Document Detail


Biological characteristics of parasitic Nepinnotheres novaezelandiae within a Perna canaliculus farm.
MedLine Citation:
PMID:  23047192     Owner:  NLM     Status:  In-Data-Review    
Abstract/OtherAbstract:
Pea crabs are commercially significant parasites in the aquaculture production of bivalves in many parts of the world. However, there is scant information available on the biology of these important parasites in aquaculture. The population structure, sex ratio, and breeding status were determined for the pea crab Nepinnotheres novaezelandiae residing in a typical green-lipped mussel Perna canaliculus farm in New Zealand. Of the 324 crabs randomly sampled, there were significantly more female (82.4%) than male (17.6%) crabs found. The vast majority of crabs (87.0%) were sexually mature and of these, females comprised 86.4% and males 13.6%. However, the sex ratio of immature crabs was relatively even, suggesting that male crabs may have higher mortality while searching for mates. Crab size was highly variable, indicating that recruitment to mussels in the farm was continuous. Carapace width ranged from 4.00 to 11.5 mm, with males tending to be smaller with a mean (±SE) carapace width of 6.31 ± 0.16 mm versus females with a carapace width of 8.03 ± 0.06 mm. The crabs did not show any preference for parasitizing mussels of different sexes. Despite the fact that the mussels were only 10 mo old, most female crabs were sexually mature (Stage V) and 89.3% were gravid. The mean (±SE) clutch size was 2592 ± 579 and clutch size was directly associated with female carapace width. The mussel farm pea crab population was estimated at 126390 ± 14144 individuals, including 93000 gravid females carrying a total of over 241 million eggs. Overall, the results show that pea crabs rapidly colonize farmed mussels and mature quickly to establish a significant breeding population within the mussel farm, with larval output capable of infecting nearby mussel farms as well as wild populations of bivalves.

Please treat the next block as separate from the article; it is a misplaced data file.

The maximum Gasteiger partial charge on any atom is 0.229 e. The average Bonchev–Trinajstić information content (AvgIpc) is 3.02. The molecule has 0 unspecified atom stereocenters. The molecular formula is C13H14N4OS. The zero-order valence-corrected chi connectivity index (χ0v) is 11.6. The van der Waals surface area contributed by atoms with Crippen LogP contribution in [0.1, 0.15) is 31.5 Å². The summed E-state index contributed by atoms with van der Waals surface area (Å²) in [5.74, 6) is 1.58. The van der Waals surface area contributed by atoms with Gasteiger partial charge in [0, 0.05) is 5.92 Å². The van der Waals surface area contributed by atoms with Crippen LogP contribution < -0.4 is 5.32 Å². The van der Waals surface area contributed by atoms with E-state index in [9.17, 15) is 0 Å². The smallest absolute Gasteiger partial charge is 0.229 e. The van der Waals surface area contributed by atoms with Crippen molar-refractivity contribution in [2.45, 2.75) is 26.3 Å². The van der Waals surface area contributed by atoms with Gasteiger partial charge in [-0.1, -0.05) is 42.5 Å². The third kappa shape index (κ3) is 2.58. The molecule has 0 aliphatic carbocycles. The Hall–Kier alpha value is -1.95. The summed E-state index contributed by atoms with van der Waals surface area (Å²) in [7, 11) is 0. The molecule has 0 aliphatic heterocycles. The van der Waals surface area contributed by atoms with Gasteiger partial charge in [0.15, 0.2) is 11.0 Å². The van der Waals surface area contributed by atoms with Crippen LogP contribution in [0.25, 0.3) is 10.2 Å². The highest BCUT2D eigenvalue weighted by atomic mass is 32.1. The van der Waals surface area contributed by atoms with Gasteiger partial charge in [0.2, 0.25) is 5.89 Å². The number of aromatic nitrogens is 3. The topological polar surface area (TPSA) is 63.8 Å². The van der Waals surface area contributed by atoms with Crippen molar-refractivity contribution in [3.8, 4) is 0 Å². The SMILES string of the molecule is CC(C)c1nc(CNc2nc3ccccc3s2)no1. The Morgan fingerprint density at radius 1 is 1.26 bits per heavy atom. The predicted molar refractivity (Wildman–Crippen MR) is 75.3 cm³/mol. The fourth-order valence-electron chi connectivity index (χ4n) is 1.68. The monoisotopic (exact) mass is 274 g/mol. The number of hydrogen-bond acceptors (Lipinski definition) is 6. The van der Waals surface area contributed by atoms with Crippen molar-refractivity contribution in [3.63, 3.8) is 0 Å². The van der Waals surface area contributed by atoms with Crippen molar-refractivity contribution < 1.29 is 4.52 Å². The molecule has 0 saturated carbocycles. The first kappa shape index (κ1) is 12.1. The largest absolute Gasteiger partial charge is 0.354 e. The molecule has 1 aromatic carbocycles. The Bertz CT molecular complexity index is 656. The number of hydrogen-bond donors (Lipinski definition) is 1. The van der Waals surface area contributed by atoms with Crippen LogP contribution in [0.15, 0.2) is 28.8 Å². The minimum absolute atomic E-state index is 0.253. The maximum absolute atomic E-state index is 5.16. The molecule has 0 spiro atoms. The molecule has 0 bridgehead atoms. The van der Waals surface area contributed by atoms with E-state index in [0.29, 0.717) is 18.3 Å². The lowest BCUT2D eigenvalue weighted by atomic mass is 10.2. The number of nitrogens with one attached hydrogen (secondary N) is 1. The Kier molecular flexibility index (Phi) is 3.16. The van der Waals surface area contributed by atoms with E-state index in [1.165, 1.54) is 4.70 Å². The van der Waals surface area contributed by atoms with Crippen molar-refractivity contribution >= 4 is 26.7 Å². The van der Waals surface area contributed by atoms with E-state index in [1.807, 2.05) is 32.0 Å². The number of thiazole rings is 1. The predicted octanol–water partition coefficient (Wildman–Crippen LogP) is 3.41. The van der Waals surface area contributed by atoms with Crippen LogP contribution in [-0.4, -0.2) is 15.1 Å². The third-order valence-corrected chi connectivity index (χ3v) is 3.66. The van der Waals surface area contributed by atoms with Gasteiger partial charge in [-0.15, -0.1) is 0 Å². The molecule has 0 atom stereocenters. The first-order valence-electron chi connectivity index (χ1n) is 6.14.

Authors:
Oliver Trottier; Andrew G Jeffs
Publication Detail:
Type:  Journal Article    
Journal Detail:
Title:  Diseases of aquatic organisms     Volume:  101     ISSN:  0177-5103     ISO Abbreviation:  Dis. Aquat. Org.     Publication Date:  2012 Oct 
Date Detail:
Created Date:  2012-10-10     Completed Date:  -     Revised Date:  -    
Medline Journal Info:
Nlm Unique ID:  8807037     Medline TA:  Dis Aquat Organ     Country:  Germany    
Other Details:
Languages:  eng     Pagination:  61-8     Citation Subset:  IM    
Affiliation:
Leigh Marine Laboratory, University of Auckland, Warkworth 0941, New Zealand.
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